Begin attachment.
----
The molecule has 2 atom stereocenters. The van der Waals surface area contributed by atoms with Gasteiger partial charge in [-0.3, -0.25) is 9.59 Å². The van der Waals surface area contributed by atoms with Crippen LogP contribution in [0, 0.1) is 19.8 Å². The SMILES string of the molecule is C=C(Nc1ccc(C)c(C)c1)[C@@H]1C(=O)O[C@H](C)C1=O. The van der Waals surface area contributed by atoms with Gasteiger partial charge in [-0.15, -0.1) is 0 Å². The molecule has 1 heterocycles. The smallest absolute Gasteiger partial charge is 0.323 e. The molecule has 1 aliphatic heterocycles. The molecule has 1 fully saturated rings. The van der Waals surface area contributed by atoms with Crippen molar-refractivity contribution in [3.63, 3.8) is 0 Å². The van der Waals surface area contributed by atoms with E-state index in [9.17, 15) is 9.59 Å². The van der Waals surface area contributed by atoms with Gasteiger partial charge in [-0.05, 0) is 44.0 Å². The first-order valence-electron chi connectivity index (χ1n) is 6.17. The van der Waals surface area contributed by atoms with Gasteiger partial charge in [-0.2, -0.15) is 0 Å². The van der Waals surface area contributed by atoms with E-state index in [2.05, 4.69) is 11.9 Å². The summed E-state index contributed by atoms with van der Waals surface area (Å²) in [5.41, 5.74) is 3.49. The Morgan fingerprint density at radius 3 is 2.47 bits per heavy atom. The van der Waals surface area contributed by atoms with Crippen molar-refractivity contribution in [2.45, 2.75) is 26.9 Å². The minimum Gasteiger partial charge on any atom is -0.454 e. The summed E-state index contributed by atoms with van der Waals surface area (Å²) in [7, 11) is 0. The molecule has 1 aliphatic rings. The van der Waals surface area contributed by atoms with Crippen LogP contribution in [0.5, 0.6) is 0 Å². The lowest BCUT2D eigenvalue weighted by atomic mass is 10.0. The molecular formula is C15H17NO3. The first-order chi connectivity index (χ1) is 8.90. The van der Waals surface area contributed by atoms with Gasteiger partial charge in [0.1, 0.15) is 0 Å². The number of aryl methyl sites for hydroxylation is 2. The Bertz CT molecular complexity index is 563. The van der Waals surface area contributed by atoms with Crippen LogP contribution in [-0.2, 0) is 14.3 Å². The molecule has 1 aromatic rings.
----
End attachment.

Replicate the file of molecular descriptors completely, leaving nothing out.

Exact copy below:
The molecule has 2 atom stereocenters. The van der Waals surface area contributed by atoms with Gasteiger partial charge in [-0.3, -0.25) is 9.59 Å². The van der Waals surface area contributed by atoms with Crippen LogP contribution in [0, 0.1) is 19.8 Å². The SMILES string of the molecule is C=C(Nc1ccc(C)c(C)c1)[C@@H]1C(=O)O[C@H](C)C1=O. The van der Waals surface area contributed by atoms with Gasteiger partial charge in [-0.15, -0.1) is 0 Å². The molecule has 1 heterocycles. The smallest absolute Gasteiger partial charge is 0.323 e. The molecule has 1 aliphatic heterocycles. The molecule has 1 fully saturated rings. The van der Waals surface area contributed by atoms with Crippen molar-refractivity contribution in [3.63, 3.8) is 0 Å². The van der Waals surface area contributed by atoms with E-state index in [9.17, 15) is 9.59 Å². The van der Waals surface area contributed by atoms with Gasteiger partial charge in [-0.05, 0) is 44.0 Å². The first-order valence-electron chi connectivity index (χ1n) is 6.17. The van der Waals surface area contributed by atoms with Gasteiger partial charge in [-0.2, -0.15) is 0 Å². The van der Waals surface area contributed by atoms with E-state index in [2.05, 4.69) is 11.9 Å². The summed E-state index contributed by atoms with van der Waals surface area (Å²) in [5.41, 5.74) is 3.49. The Morgan fingerprint density at radius 3 is 2.47 bits per heavy atom. The van der Waals surface area contributed by atoms with Crippen molar-refractivity contribution in [2.45, 2.75) is 26.9 Å². The minimum Gasteiger partial charge on any atom is -0.454 e. The summed E-state index contributed by atoms with van der Waals surface area (Å²) in [7, 11) is 0. The molecule has 1 aliphatic rings. The van der Waals surface area contributed by atoms with Crippen LogP contribution in [0.5, 0.6) is 0 Å². The lowest BCUT2D eigenvalue weighted by atomic mass is 10.0. The molecular formula is C15H17NO3. The first-order chi connectivity index (χ1) is 8.90. The van der Waals surface area contributed by atoms with Gasteiger partial charge in [0.1, 0.15) is 0 Å². The number of aryl methyl sites for hydroxylation is 2. The Bertz CT molecular complexity index is 563. The van der Waals surface area contributed by atoms with Crippen LogP contribution in [-0.2, 0) is 14.3 Å². The molecule has 1 aromatic rings.